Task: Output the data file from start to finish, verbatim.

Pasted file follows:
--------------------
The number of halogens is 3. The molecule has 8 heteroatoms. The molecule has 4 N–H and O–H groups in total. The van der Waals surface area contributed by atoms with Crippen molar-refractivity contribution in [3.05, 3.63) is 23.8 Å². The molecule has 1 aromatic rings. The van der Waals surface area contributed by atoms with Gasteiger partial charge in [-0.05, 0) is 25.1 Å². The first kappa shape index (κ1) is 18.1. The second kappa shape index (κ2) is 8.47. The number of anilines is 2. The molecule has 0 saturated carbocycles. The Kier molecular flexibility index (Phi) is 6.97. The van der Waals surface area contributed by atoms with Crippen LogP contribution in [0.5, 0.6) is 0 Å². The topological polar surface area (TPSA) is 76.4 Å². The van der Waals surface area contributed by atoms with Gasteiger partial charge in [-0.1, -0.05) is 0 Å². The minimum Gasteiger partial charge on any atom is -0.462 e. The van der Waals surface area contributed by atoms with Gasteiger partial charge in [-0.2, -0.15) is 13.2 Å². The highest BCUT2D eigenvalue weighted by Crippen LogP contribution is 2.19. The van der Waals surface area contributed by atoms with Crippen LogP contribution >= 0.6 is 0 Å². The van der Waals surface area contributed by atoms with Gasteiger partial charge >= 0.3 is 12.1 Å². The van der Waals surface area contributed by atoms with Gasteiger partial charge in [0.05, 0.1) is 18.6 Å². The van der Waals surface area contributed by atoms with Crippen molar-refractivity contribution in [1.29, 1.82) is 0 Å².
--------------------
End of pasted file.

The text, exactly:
The number of halogens is 3. The molecule has 8 heteroatoms. The molecule has 4 N–H and O–H groups in total. The van der Waals surface area contributed by atoms with Crippen molar-refractivity contribution in [3.05, 3.63) is 23.8 Å². The molecule has 1 aromatic rings. The van der Waals surface area contributed by atoms with Gasteiger partial charge in [-0.05, 0) is 25.1 Å². The first kappa shape index (κ1) is 18.1. The second kappa shape index (κ2) is 8.47. The number of anilines is 2. The molecule has 0 saturated carbocycles. The Kier molecular flexibility index (Phi) is 6.97. The van der Waals surface area contributed by atoms with Crippen LogP contribution in [0.5, 0.6) is 0 Å². The topological polar surface area (TPSA) is 76.4 Å². The van der Waals surface area contributed by atoms with Gasteiger partial charge in [-0.1, -0.05) is 0 Å². The minimum Gasteiger partial charge on any atom is -0.462 e. The van der Waals surface area contributed by atoms with Gasteiger partial charge in [-0.2, -0.15) is 13.2 Å². The highest BCUT2D eigenvalue weighted by Crippen LogP contribution is 2.19. The van der Waals surface area contributed by atoms with Crippen LogP contribution >= 0.6 is 0 Å². The van der Waals surface area contributed by atoms with Gasteiger partial charge >= 0.3 is 12.1 Å². The van der Waals surface area contributed by atoms with Gasteiger partial charge in [0.05, 0.1) is 18.6 Å². The van der Waals surface area contributed by atoms with Crippen molar-refractivity contribution in [1.29, 1.82) is 0 Å².